Joe de Bruyn, National Secretary of the SDA, agrees with Caitlin. He told New Matilda by email that “the awards provisions governing junior rates have been in place for decades – they are prehistoric and illogical. It’s time to overturn them and replace them with something that better reflects today’s society and provides younger workers with the pay they deserve.”
For employers, matters are not so clear cut. According to Russell Zimmerman, Executive Director of the Australian Retailers Association (ARA), his members, many of them small and medium businesses, stand to lose out if junior pay awards are abolished. “Many of our members are reliant on a minimum wage workforce and any move to increase youth wages during this time of low consumer confidence will only result in further job losses and more business closures.”
Zimmerman tells New Matilda that by employing younger workers, retailers are giving young people a chance to improve their skills and opportunities and this will, in turn, decrease youth unemployment.
“Any sensible employer will want to retain good young workers – the retail industry wants young people to see it as a career path, a profession. However, if you increase pay rates for younger workers, employers won’t give the youngsters this opportunity and will just start employing older workers who have more experience.”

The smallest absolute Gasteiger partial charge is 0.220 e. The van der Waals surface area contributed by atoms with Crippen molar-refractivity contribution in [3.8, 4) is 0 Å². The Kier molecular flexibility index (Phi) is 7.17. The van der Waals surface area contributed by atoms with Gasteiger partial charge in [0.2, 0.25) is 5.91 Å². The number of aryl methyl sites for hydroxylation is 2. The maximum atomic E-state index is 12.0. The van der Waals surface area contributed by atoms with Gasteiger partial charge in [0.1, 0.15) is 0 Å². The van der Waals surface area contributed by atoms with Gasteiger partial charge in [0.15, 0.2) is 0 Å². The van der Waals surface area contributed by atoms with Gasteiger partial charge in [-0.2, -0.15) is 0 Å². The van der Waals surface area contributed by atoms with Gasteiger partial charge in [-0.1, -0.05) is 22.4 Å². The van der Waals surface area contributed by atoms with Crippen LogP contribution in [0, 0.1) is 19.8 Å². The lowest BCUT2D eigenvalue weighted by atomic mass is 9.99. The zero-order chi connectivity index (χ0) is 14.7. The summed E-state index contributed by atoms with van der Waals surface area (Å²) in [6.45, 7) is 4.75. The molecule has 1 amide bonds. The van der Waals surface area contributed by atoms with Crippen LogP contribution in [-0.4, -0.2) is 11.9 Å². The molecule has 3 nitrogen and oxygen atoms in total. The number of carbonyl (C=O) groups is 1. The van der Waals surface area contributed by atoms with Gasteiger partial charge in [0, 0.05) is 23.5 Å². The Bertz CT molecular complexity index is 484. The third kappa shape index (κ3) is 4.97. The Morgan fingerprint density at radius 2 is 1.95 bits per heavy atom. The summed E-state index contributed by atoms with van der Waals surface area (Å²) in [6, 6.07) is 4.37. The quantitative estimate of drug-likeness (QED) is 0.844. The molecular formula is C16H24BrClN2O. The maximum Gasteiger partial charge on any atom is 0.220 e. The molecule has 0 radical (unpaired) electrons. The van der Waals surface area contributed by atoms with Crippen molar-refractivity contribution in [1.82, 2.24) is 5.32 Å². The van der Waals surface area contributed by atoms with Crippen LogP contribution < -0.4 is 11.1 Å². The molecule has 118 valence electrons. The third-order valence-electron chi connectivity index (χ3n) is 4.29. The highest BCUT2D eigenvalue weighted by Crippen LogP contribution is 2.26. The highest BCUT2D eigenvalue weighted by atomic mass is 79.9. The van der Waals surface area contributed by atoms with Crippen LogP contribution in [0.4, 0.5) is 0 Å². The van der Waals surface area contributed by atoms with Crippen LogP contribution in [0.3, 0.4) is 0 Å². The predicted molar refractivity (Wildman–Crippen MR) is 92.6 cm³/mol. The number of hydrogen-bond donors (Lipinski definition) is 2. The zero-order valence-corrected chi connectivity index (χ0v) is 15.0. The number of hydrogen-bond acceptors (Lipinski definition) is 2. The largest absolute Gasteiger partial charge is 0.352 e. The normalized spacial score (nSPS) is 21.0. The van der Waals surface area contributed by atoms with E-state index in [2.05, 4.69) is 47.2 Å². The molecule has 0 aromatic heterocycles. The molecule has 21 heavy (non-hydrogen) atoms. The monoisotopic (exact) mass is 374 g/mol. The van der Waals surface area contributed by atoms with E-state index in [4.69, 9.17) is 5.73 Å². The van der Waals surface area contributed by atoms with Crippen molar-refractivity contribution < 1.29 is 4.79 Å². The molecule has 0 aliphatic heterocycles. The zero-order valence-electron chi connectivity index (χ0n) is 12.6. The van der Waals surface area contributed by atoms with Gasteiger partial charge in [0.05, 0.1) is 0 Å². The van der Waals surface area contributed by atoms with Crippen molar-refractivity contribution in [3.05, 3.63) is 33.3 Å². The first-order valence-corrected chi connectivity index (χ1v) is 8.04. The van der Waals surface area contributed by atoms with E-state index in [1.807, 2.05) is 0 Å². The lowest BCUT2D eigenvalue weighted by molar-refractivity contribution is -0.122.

To Zimmerman, age means experience. ‘You can’t put old shoulders on young heads. Some experience can be gained quickly, like working a cash register. But go into a Bunnings store. The staff are former tradesmen in their 60s, 70s, even 80s and their experience and knowledge is phenomenal – they know what they are talking about.”
This view is rejected by Caitlin who says that as someone who has been working since she was 15, she brings value to her workplace. “I’m doing a lot with my life,” she says. “I’ve moved out of home, I’m studying and I’ve been working for five years. I might not have the same life experience as someone older but I’m willing to work hard. If you understand your workplace and what customers want then you can help them out, regardless of age.”
This month, the Federal Government came out to support the SDA, suggesting in a submission (pdf) to the Fair Work Commission that outlawing junior pay rates would have little impact on youth employment.
This encouraging signal drew fire from the ARA, who branded the Government’s support as “disgraceful” and vowed to continue to fight the case.
Will the SDA’s campaign will be successful? The Commission is due to begin hearings in early July, and a decision is expected sometime between July and September.
For Caitlin, however, all of this brouhaha simply comes down to one thing – fairness. She would just be happy with a small pay increase – something which would mean that those last few days before payday weren’t always such a struggle. “I have all of these expenses; rent, food, bills – exactly the same things as someone older than me. It’s doesn’t make sense that I’m paid less for doing the same job. It’s just not fair.”